But some still won’t lose hope in humanity, and the possibility that provided a new universal consciousness, it can impel a culture of resistance of nomadic hunter-gatherers who will carry all the humanism that 20th century anarchism has inherited!

And, it is in this sense that an essential work of the anarcho-primitivist canon like A Future Primitive is an exercise in seduction, with its critique of civilization and praises of primitive life geared towards pleasing those humanistic sensitivities left disappointed by the consequences of modernity.

Therefore, it draws most abundantly from the anthropological works of a certain period when attempts were made to break the myth of a brutal primitive life with bold statements on leisure and egalitarian aspects, more attractive to the modern civilized – works from anthropologists who wanted their field to fuel social debates.

In an essay dealing with the legacy of Marshall Sahlins’ acclaimed work quoted by Zerzan, The Original Affluent Society, anthropologist Nurit Bird-David reminds us that “The general interest in it no doubt reflected our symbolic and ideological needs and our (Western) construction of the prehistoric past. […] Intended to provoke as well as to document, the essay soared beyond conventional scientific discourse, appealing directly to Western fantasies about work, happiness, and freedom.” [2]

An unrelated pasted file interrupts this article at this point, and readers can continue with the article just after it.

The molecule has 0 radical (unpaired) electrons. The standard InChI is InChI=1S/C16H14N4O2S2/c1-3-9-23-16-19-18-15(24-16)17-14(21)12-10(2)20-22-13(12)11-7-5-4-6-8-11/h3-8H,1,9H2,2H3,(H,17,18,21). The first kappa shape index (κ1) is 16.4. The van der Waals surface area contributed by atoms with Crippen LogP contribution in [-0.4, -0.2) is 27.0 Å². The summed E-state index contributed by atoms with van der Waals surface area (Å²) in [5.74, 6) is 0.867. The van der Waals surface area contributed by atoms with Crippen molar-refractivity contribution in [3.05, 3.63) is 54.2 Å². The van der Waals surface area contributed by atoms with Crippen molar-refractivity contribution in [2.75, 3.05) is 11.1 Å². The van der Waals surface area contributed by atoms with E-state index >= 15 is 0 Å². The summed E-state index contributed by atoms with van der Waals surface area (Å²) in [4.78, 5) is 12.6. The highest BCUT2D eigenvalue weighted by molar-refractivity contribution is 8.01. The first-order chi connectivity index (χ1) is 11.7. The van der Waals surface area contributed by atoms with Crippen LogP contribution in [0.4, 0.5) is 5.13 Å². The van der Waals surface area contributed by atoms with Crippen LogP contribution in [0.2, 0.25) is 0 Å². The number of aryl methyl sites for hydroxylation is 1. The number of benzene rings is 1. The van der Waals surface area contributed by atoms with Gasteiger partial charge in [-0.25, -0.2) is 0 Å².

For many of those who identify with anarcho-primitivism or with a certain Green Anarchism, the life of nomadic hunter-gatherers of the paleolithic represents anarchism as lived by humans for millennia. Some will even call it Primal Anarchy. In this original utopia, this anarchist Garden of Eden, they see our true “human nature”. Thus, in their propaganda, to an audience inclined towards anarchism, with its progressive-humanistic values, they praise primitive life according to how anarchistic it appears.

This selective reading of anthropology has become widespread among anarcho-primitivists and has influenced many other anarchists (including stirnerians and nihilists). It reduces primitive life to generalizations about presumed essential traits – egalitarian, collectivist, anti-oppressive, hedonistic, ecological and anarchistic traits. The relevance of primitive life becomes its representation of these values.

Wild behaviors who do not fit-in are either dismissed as unimportant when they are not simply ignored, or they are treated with much suspicion, assimilated to the effects and consequences of civilization (syncretism, encroachment, misinterpretation by the civilized, etc.), while behaviors that sit well with progressive values never receive the same questioning or suspicion, let alone those values ​​themselves. The result is an interpretation of the hunter-gatherer way of life as a model of progressive society par excellence, with the immediate-return hunter-gatherer as its purest representative.